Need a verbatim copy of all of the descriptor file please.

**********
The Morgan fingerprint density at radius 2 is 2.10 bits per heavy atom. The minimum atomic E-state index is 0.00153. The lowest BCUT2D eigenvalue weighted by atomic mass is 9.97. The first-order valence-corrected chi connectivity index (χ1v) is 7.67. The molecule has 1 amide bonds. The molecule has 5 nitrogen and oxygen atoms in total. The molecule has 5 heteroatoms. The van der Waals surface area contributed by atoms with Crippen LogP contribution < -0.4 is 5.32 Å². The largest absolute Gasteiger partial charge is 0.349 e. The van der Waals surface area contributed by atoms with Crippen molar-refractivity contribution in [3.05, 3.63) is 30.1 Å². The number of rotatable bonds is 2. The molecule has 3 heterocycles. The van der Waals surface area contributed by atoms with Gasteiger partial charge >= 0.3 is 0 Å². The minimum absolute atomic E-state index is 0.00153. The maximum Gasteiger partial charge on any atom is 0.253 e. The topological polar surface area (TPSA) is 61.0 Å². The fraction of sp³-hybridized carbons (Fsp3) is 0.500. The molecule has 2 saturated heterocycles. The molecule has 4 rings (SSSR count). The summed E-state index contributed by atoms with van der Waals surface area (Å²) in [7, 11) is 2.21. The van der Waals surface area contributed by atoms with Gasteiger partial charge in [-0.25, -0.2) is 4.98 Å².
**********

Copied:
The Morgan fingerprint density at radius 2 is 2.10 bits per heavy atom. The minimum atomic E-state index is 0.00153. The lowest BCUT2D eigenvalue weighted by atomic mass is 9.97. The first-order valence-corrected chi connectivity index (χ1v) is 7.67. The molecule has 1 amide bonds. The molecule has 5 nitrogen and oxygen atoms in total. The molecule has 5 heteroatoms. The van der Waals surface area contributed by atoms with Crippen LogP contribution < -0.4 is 5.32 Å². The largest absolute Gasteiger partial charge is 0.349 e. The van der Waals surface area contributed by atoms with Crippen molar-refractivity contribution in [3.05, 3.63) is 30.1 Å². The number of rotatable bonds is 2. The molecule has 3 heterocycles. The van der Waals surface area contributed by atoms with Gasteiger partial charge >= 0.3 is 0 Å². The minimum absolute atomic E-state index is 0.00153. The maximum Gasteiger partial charge on any atom is 0.253 e. The topological polar surface area (TPSA) is 61.0 Å². The fraction of sp³-hybridized carbons (Fsp3) is 0.500. The molecule has 2 saturated heterocycles. The molecule has 4 rings (SSSR count). The summed E-state index contributed by atoms with van der Waals surface area (Å²) in [7, 11) is 2.21. The van der Waals surface area contributed by atoms with Gasteiger partial charge in [-0.25, -0.2) is 4.98 Å².